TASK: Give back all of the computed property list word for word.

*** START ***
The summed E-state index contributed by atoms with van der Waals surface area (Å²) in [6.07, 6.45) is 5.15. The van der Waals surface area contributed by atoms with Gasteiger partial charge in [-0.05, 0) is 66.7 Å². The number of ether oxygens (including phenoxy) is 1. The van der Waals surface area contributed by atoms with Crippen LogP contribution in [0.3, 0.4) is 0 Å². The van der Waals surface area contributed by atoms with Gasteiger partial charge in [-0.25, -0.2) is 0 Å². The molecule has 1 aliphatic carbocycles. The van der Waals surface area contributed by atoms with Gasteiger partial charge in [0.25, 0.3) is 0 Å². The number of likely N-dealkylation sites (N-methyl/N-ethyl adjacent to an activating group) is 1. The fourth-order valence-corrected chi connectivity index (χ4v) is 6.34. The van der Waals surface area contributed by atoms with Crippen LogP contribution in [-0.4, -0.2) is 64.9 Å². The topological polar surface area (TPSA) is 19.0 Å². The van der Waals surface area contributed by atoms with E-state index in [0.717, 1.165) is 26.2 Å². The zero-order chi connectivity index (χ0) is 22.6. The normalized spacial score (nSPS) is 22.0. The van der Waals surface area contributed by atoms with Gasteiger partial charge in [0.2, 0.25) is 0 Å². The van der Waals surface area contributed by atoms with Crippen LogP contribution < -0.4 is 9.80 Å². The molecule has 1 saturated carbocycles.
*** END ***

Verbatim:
The summed E-state index contributed by atoms with van der Waals surface area (Å²) in [6.07, 6.45) is 5.15. The van der Waals surface area contributed by atoms with Gasteiger partial charge in [-0.05, 0) is 66.7 Å². The number of ether oxygens (including phenoxy) is 1. The van der Waals surface area contributed by atoms with Crippen LogP contribution in [0.3, 0.4) is 0 Å². The van der Waals surface area contributed by atoms with Gasteiger partial charge in [-0.25, -0.2) is 0 Å². The molecule has 1 aliphatic carbocycles. The van der Waals surface area contributed by atoms with Gasteiger partial charge in [0.25, 0.3) is 0 Å². The number of likely N-dealkylation sites (N-methyl/N-ethyl adjacent to an activating group) is 1. The fourth-order valence-corrected chi connectivity index (χ4v) is 6.34. The van der Waals surface area contributed by atoms with Crippen LogP contribution in [-0.4, -0.2) is 64.9 Å². The topological polar surface area (TPSA) is 19.0 Å². The van der Waals surface area contributed by atoms with E-state index in [0.717, 1.165) is 26.2 Å². The zero-order chi connectivity index (χ0) is 22.6. The normalized spacial score (nSPS) is 22.0. The van der Waals surface area contributed by atoms with Gasteiger partial charge in [0.2, 0.25) is 0 Å². The van der Waals surface area contributed by atoms with Crippen LogP contribution < -0.4 is 9.80 Å². The molecule has 1 saturated carbocycles.